Nothing succeeds like excess--at least that's the case with Queen's breakthrough classic, A Night at the Opera. On one level, the title is a reference to the band's operatic pretensions, best in evidence here on the classic "Bohemian Rhapsody," which was championed by headbangers a generation before being revived by the Wayne's World set. Of course, A Night at the Opera was also the title of a Marx Brothers movie, and the reference isn't lost on Queen, who seldom scaled the heights of pomprock without a knowing wink. The album is remembered for its meticulously produced bombast, but the truth is that there's a wide variety of material here, from the gorgeous piano-based "You're My Best Friend" and the McCartneyesque "39" to the music-hall-style "Lazing on a Sunday Afternoon" and the pedal-to-the-metal rockers "Death on Two Legs" and "I'm in Love with My Car." A Night at the Opera is viewed by most as the quintessential Queen album, and justifiably so.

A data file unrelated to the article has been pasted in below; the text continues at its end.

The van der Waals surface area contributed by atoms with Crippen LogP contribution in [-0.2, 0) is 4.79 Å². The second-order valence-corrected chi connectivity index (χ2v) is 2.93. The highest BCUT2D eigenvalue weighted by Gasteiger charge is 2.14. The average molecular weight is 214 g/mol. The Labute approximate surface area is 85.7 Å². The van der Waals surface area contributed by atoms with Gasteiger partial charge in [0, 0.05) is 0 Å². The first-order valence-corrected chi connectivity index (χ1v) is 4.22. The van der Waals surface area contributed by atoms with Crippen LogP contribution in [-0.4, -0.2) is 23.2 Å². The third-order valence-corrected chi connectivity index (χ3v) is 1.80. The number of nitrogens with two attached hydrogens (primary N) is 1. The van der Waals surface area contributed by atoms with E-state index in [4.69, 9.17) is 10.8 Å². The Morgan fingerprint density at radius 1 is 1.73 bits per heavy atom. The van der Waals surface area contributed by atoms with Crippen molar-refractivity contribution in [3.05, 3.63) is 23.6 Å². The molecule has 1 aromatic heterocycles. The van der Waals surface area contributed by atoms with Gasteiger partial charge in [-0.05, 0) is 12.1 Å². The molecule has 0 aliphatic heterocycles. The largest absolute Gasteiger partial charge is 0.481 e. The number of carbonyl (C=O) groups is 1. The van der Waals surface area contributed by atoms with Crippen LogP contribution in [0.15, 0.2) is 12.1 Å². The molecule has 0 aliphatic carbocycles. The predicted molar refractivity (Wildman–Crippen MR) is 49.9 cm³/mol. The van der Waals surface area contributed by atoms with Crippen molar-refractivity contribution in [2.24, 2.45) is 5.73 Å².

Queen: Freddie Mercury (vocals, piano); Brian May (guitar, harp, ukulele, background vocals); John Deacon (electric piano, acoustic & electric basses); Roger Taylor (percussion, background vocals). Recorded at Sarm Studios, Roundhouse Studios, Olympic Studios, Scorpio Studios, Landsdowne Studios, London, England and Rockfield Studios, Wales. Though they began their career practicing an artier, more theatrical variant on the Led Zeppelin heavy rock sound, Queen was always capable of much more. Ultimately, Freddie and the boys were popsters at heart, and capable ones to boot. A NIGHT AT THE OPERA is where they begin to show their eclecticism and compositional facility. The album title is probably a reference to the FM rock anthem "Bohemian Rhapsody," which begins as an existential ballad before moving into a mock-operatic section featuring scores of overdubbed Freddie Mercurys. "Rhapsody" is just the tip of the iceberg here. "Lazing on a Sunday Afternoon" is a music hall ditty that owes a debt to the Kinks. "'39" is a surprisingly poignant folk-rocker written and sung by Brian May. "You're My Best Friend" is pure '70s AM melodic pop. Queen even ventures into vaudeville territory (given Mercury's show biz leanings, not as much of a stretch as one might think) on the fatalistic, old-timey "Good Company." There are several souped-up rockers here as well, but it's A NIGHT AT THE OPERA's winning stylistic experimentation that makes it a milestone in Queen history.